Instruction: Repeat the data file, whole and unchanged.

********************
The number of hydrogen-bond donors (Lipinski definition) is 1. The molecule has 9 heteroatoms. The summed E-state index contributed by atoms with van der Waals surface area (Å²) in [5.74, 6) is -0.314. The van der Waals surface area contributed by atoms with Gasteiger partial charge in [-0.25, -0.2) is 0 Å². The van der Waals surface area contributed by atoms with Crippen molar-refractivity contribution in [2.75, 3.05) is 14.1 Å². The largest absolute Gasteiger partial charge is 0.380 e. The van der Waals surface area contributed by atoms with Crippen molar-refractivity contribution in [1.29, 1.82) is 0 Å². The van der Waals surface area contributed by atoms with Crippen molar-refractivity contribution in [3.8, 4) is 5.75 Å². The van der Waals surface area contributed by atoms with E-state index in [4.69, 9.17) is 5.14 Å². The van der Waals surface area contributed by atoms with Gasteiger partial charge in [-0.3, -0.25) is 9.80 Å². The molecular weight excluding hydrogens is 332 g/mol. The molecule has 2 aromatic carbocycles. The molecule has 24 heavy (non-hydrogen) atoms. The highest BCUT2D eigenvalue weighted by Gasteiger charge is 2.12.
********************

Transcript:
The number of hydrogen-bond donors (Lipinski definition) is 1. The molecule has 9 heteroatoms. The summed E-state index contributed by atoms with van der Waals surface area (Å²) in [5.74, 6) is -0.314. The van der Waals surface area contributed by atoms with Gasteiger partial charge in [-0.25, -0.2) is 0 Å². The van der Waals surface area contributed by atoms with Crippen molar-refractivity contribution in [2.75, 3.05) is 14.1 Å². The largest absolute Gasteiger partial charge is 0.380 e. The van der Waals surface area contributed by atoms with Crippen molar-refractivity contribution in [1.29, 1.82) is 0 Å². The van der Waals surface area contributed by atoms with Crippen molar-refractivity contribution in [3.8, 4) is 5.75 Å². The van der Waals surface area contributed by atoms with E-state index in [4.69, 9.17) is 5.14 Å². The van der Waals surface area contributed by atoms with Gasteiger partial charge in [-0.3, -0.25) is 9.80 Å². The molecular weight excluding hydrogens is 332 g/mol. The molecule has 2 aromatic carbocycles. The molecule has 24 heavy (non-hydrogen) atoms. The highest BCUT2D eigenvalue weighted by Gasteiger charge is 2.12.